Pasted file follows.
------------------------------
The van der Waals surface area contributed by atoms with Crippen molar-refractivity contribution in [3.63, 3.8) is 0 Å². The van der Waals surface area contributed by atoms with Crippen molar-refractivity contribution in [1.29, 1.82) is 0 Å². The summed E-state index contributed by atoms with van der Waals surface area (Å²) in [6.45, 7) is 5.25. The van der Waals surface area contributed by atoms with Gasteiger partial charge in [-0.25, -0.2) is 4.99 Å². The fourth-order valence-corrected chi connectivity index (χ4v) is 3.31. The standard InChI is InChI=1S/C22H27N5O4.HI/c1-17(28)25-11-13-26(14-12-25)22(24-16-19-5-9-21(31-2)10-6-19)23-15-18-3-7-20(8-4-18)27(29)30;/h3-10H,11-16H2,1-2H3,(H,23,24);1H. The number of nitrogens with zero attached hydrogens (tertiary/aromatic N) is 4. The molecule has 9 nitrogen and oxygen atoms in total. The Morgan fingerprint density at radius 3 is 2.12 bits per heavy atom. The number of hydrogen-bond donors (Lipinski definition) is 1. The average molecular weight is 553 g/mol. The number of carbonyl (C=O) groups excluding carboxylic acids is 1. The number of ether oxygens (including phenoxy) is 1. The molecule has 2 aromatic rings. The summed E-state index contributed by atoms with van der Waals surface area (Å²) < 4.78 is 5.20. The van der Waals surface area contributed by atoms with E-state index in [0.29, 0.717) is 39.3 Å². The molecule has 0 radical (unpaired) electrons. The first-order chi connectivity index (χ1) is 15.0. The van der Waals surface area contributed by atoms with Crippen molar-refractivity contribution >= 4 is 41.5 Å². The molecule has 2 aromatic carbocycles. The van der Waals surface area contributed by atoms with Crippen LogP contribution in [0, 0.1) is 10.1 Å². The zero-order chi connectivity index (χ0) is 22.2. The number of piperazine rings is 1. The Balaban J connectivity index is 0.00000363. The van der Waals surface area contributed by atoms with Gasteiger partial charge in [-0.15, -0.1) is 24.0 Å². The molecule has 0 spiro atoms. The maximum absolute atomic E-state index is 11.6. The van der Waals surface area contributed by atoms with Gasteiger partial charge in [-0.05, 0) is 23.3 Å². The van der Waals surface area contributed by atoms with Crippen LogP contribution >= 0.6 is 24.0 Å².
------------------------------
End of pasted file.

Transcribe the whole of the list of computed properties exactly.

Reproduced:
The van der Waals surface area contributed by atoms with Crippen molar-refractivity contribution in [3.63, 3.8) is 0 Å². The van der Waals surface area contributed by atoms with Crippen molar-refractivity contribution in [1.29, 1.82) is 0 Å². The summed E-state index contributed by atoms with van der Waals surface area (Å²) in [6.45, 7) is 5.25. The van der Waals surface area contributed by atoms with Gasteiger partial charge in [-0.25, -0.2) is 4.99 Å². The fourth-order valence-corrected chi connectivity index (χ4v) is 3.31. The standard InChI is InChI=1S/C22H27N5O4.HI/c1-17(28)25-11-13-26(14-12-25)22(24-16-19-5-9-21(31-2)10-6-19)23-15-18-3-7-20(8-4-18)27(29)30;/h3-10H,11-16H2,1-2H3,(H,23,24);1H. The number of nitrogens with zero attached hydrogens (tertiary/aromatic N) is 4. The molecule has 9 nitrogen and oxygen atoms in total. The Morgan fingerprint density at radius 3 is 2.12 bits per heavy atom. The number of hydrogen-bond donors (Lipinski definition) is 1. The average molecular weight is 553 g/mol. The number of carbonyl (C=O) groups excluding carboxylic acids is 1. The number of ether oxygens (including phenoxy) is 1. The molecule has 2 aromatic rings. The summed E-state index contributed by atoms with van der Waals surface area (Å²) < 4.78 is 5.20. The van der Waals surface area contributed by atoms with E-state index in [0.29, 0.717) is 39.3 Å². The molecule has 0 radical (unpaired) electrons. The first-order chi connectivity index (χ1) is 15.0. The van der Waals surface area contributed by atoms with Crippen molar-refractivity contribution >= 4 is 41.5 Å². The molecule has 2 aromatic carbocycles. The van der Waals surface area contributed by atoms with Crippen LogP contribution in [0, 0.1) is 10.1 Å². The zero-order chi connectivity index (χ0) is 22.2. The number of piperazine rings is 1. The Balaban J connectivity index is 0.00000363. The van der Waals surface area contributed by atoms with Gasteiger partial charge in [-0.15, -0.1) is 24.0 Å². The molecule has 0 spiro atoms. The maximum absolute atomic E-state index is 11.6. The van der Waals surface area contributed by atoms with Gasteiger partial charge in [-0.05, 0) is 23.3 Å². The van der Waals surface area contributed by atoms with Crippen LogP contribution >= 0.6 is 24.0 Å².